Learn how Connecticut’s new anti-sexual harassment law creates training and posting obligations for all employers, regardless of size.
Connecticut employers take note: there are new sexual harassment posting and training requirements. If you have 3 or more employees, you have training requirements for your entire workforce, encompassing both supervisors and employees. If you have fewer than 3 employees, you have training requirements for supervisors. The fine for failure to provide the required training can be up to $1,000.
Last week, Governor Ned Lamont signed “An Act Combatting Sexual Assault and Sexual Harassment” – also known as the “Time’s Up Bill” – into law. The mandates training by October 1, 2020 unless employers have already met the requirements. It also requires supplemental training “not less than every 10 years.” In addition, the bill also imposes posting and employee notification requirements and authorizes the Commission of Human Rights and Opportunities (CHRO) to conduct inspections to determine employer compliance with the law. CHRO can inspect records, policies, procedures and postings to determine compliance. In addition, the bill significantly extends the statute of limitations under which victims of assault can sue in civil court or criminal court.
Daniel Schwartz, employment law attorney posts The Definitive Employer Guide to Connecticut’s New Anti-Sexual Harassment Law, explains the law, summarizing the new training requirements:
Currently, employers with at least 50 employees are required to give their supervisors two hours of training on state and federal sexual harassment laws and remedies.
The new law will require employers of all sizes to give training to supervisors by October 1, 2020 (or within six months of their assumption of supervisory duties, after that time).
For employers with 3 or more employees, the training must also be given to all other employees also by October 1, 2020 (or within six months of hire, after that time.)
In both instances, the training must be updated every ten years by employers, though it doesn’t seem to be the same two hours — just a “supplemental” update. Also, any employee (including supervisor) trained since October 1, 2018 is exempt from being “retrained” a second time.
Employment Law Attorney Robert Hinton discusses the bill’s requirements in his post Connecticut’s Newly Signed Law Imposes New Sexual Harassment Training Obligations. Here is what he says about the law’s posting and notification requirements:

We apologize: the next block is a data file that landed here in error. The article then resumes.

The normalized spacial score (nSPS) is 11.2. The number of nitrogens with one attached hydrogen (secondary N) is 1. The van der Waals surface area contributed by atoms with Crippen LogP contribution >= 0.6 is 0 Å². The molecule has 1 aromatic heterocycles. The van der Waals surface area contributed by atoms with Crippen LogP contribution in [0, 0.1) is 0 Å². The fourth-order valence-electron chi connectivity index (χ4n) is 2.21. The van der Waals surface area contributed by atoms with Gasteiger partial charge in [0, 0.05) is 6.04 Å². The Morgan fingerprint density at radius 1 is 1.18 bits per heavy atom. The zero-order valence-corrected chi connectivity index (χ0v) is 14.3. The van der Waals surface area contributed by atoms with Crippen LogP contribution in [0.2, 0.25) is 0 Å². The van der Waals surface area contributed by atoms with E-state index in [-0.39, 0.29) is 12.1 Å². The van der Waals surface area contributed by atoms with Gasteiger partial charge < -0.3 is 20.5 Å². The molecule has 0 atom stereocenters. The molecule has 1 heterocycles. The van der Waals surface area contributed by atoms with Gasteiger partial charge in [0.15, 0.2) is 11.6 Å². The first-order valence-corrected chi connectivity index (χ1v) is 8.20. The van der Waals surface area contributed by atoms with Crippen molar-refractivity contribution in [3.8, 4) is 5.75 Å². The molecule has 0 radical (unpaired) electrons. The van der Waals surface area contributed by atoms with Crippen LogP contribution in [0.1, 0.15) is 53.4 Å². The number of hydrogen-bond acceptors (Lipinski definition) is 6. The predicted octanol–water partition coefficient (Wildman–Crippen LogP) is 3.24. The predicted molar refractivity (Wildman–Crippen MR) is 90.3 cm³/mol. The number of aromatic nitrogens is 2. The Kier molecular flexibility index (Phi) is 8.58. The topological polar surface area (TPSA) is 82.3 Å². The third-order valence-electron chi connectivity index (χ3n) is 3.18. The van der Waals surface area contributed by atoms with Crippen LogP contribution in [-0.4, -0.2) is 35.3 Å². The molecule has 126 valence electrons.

The bill imposes additional notice requirements on employers to help ensure that employees are aware of the illegality of sexual harassment and the remedies available to victims of sexual harassment. Current law gives the CHRO the authority (which it has exercised) to require employers with three or more employees to post in a prominent and accessible place a notice stating that sexual harassment is illegal and the remedies available to victims. The bill strengthens this notice provision by requiring employers to also send a copy of this information to employees by e-mail within three months of their hire if: (1) the employer has provided an e-mail account to the employee; or (2) the employee has provided the employer with an e-mail address. The e-mail’s subject line must include the words “Sexual Harassment Policy” or words of similar import. Additionally, if an employer has not provided an e-mail account to employees, the employer must post the information regarding the illegality of sexual harassment and remedies available to victims on the employer’s website, if it has one. The employer may also comply with this provision by providing a link to the CHRO’s website.
We encourage CT employers to read the summaries and analysis of the new law provided by employment law attorneys in the two links above. Here are additional resources:
- Littler: New Connecticut Law Addressing Sexual Harassment Imposes Additional Obligations on Employers
- Jackson/Lewis: Connecticut Expands Harassment Training and Posting Obligations for Employers
- Hartford Courant: Laws prohibiting sexual harassment and assault tightened under newly signed law
- CT Commission of Human Rights and Opportunities